Monday, 17 November 2008

“Oh I do like to be beside the seaside…”


In resonance with the words of the old British song, I have always been drawn towards the waters edge. There is something about the union of seawater and land that attracts me time and again.


There are indeed some obvious and probably universally relevant reasons why the seaside is so seductive. The sensuous sounds of the water lapping the sand, the constant hypnotic motion of the water, the cool contrast of the liquid with hard, hot land all mesmerise and attract magnetically. Presumably, the universal appeal of seaside is the cause of the huge premium that “seaview” adds to real estate.


Recently, however, I have thought more about the deep attraction that the seaside has for me, and my perceptions have evolved. This week I was standing on the ridge above the close-knit hamlet of Las Tunas, on the north side of Todos Santos. I relaxed in the cool breezes that the ridge attracts, and enjoyed the familiar panoramic vista of the azure ocean. This time, though, an element of boredom crept into my consciousness. There was nothing beyond the strip of blue, no distant shore, no boats, no clouds, nothing to provide context and variety. Rationally comparing the engaging quality of the water view to that from our place in Comox, there really is no contest. In Comox, the constantly changing water colour and wave motion is complemented by a backdrop of coastal mountains, capped for much of the year by a frosting of snow that peeks in and out from a corona of fluffy clouds. As the seasons change, so does the variety of seabirds that forage and take shelter in and around the lee of the peninsular. Ferries meander back and forth, intersecting with pleasure boats, and at night sparkling fairytale cruise ships pass by on their way to and from Alaska.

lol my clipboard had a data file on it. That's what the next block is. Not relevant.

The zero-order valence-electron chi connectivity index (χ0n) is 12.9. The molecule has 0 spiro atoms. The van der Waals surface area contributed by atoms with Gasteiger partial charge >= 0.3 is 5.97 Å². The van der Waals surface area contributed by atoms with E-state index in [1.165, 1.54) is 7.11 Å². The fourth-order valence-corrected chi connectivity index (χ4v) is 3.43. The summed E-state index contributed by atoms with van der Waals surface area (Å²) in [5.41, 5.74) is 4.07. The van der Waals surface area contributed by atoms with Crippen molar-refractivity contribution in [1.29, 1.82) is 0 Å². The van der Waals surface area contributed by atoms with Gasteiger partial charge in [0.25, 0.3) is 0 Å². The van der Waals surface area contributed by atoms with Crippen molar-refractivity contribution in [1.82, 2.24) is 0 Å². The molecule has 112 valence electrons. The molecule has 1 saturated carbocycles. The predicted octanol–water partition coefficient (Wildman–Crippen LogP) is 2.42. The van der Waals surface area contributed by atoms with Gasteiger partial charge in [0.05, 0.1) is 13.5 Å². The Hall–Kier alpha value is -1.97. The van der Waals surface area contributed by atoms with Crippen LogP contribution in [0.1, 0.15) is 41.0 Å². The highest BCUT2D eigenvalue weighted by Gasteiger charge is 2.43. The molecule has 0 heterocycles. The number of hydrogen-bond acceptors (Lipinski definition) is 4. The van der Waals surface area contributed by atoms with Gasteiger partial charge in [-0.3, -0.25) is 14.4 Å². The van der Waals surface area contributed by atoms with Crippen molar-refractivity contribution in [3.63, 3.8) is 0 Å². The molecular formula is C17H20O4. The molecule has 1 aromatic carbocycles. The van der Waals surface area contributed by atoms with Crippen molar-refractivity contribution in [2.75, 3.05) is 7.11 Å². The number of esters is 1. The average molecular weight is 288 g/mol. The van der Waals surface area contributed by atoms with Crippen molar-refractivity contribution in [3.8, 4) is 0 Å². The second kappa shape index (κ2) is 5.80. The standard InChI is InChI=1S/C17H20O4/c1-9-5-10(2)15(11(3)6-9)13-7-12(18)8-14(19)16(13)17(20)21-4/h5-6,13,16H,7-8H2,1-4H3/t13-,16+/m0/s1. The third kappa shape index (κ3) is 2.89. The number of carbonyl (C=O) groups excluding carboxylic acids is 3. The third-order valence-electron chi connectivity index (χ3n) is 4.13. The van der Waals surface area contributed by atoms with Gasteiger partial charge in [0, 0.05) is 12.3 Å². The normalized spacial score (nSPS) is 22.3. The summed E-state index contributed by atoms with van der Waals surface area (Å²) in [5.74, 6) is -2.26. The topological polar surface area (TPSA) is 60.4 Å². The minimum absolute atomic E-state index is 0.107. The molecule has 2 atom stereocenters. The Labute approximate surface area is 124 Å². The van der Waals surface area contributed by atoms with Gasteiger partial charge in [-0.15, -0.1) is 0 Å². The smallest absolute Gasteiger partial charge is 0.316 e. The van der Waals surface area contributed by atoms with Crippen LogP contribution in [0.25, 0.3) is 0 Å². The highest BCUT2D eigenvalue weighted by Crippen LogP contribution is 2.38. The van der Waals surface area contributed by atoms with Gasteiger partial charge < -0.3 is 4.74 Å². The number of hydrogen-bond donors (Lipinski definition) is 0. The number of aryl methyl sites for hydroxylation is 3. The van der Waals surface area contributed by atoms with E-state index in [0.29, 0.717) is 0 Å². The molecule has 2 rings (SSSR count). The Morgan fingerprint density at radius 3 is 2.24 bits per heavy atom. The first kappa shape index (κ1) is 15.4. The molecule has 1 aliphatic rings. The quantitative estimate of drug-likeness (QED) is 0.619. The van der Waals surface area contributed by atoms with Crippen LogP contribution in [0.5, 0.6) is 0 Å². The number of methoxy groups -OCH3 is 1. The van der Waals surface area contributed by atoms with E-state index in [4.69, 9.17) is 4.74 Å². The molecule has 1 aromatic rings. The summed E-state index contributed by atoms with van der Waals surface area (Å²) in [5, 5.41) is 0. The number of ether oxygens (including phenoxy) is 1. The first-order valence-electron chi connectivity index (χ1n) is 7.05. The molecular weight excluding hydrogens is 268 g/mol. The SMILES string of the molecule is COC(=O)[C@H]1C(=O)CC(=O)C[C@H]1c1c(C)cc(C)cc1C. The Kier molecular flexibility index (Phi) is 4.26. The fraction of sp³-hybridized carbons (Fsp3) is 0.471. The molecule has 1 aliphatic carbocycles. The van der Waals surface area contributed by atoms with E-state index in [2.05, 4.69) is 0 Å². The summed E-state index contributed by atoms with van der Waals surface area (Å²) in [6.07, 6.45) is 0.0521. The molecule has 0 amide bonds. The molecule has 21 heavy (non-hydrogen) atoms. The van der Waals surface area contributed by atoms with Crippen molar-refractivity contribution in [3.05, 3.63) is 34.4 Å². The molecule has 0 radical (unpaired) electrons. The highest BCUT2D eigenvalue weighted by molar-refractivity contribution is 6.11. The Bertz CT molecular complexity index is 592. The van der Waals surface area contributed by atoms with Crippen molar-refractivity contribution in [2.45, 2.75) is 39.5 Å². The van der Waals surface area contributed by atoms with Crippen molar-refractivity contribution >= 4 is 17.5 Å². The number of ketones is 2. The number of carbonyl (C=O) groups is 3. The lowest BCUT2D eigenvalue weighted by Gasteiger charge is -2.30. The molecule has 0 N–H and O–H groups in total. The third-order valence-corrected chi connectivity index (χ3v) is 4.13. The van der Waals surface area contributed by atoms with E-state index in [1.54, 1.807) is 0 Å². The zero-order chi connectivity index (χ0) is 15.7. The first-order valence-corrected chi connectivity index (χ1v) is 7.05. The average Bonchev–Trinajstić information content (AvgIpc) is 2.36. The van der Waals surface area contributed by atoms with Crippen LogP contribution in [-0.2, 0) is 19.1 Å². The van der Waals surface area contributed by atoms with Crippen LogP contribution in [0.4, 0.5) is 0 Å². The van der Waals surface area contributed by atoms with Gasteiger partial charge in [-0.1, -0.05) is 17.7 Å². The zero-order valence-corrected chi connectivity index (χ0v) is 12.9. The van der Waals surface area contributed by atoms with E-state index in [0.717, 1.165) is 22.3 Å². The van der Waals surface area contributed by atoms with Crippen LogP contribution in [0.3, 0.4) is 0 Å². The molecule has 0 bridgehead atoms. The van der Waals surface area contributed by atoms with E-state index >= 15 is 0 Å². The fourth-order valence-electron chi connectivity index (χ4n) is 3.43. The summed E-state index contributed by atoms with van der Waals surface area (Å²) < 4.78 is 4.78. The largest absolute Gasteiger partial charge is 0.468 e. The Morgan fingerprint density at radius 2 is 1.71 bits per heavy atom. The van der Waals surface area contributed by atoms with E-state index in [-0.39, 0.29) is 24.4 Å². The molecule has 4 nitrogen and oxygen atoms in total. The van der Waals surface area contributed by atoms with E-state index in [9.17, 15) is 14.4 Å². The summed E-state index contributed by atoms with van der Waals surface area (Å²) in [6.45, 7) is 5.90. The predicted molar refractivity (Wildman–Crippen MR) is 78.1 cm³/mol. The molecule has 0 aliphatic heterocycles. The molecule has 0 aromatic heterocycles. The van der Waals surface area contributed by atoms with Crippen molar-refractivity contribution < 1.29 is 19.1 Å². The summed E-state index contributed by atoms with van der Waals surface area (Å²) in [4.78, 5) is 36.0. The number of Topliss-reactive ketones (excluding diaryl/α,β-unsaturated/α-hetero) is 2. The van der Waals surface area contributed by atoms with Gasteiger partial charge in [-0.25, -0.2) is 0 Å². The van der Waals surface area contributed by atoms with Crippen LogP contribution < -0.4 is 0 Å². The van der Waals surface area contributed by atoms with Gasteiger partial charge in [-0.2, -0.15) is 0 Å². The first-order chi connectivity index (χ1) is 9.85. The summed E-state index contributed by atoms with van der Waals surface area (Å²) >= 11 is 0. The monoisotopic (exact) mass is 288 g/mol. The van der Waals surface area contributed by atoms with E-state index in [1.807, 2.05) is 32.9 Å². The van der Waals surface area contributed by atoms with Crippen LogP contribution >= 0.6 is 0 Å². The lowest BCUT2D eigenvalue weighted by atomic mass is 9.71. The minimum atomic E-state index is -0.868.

This time, instead of the ocean, my attention was drawn to the opposite direction, a vista over cardon cactus forests towards the magnificent Sierra Laguna range. A view that I previously saw as pretty, but paling into insignificance with the ocean view, even though I knew that the colours changed magically throughout the day and through moonlit nights. This time I saw the magic, and realized that, unconventionally, a house built there should be oriented to take advantage of that panorama.


So why the change in perception? Thinking back to my childhood, “the seaside” was where we, as a typical English family, always went for our vacations. The seaside, for me, is synonymous with escaping from day-to-day life; being part of a family together and at ease, enjoying rare treats. It represents a frozen, intense and pleasurable set of memories.


When I lifted that filter, some of that magical attraction evaporated. I still find the sea draws me, and I enjoy the experience of raw energy and elemental interaction of water and sand, the susurration of the surf, and the cooling breezes. But the intensity of feeling is diminished and my ability to lose myself in the feelings evoked by the experience, rather than perhaps the moment itself, has gone. While, intellectually, I see the value in seeing things as they really are, the loss of the magic, just like finding out that Father Christmas doesn’t exist, in some way diminishes life.

Perhaps, sometimes, reality is overrated?

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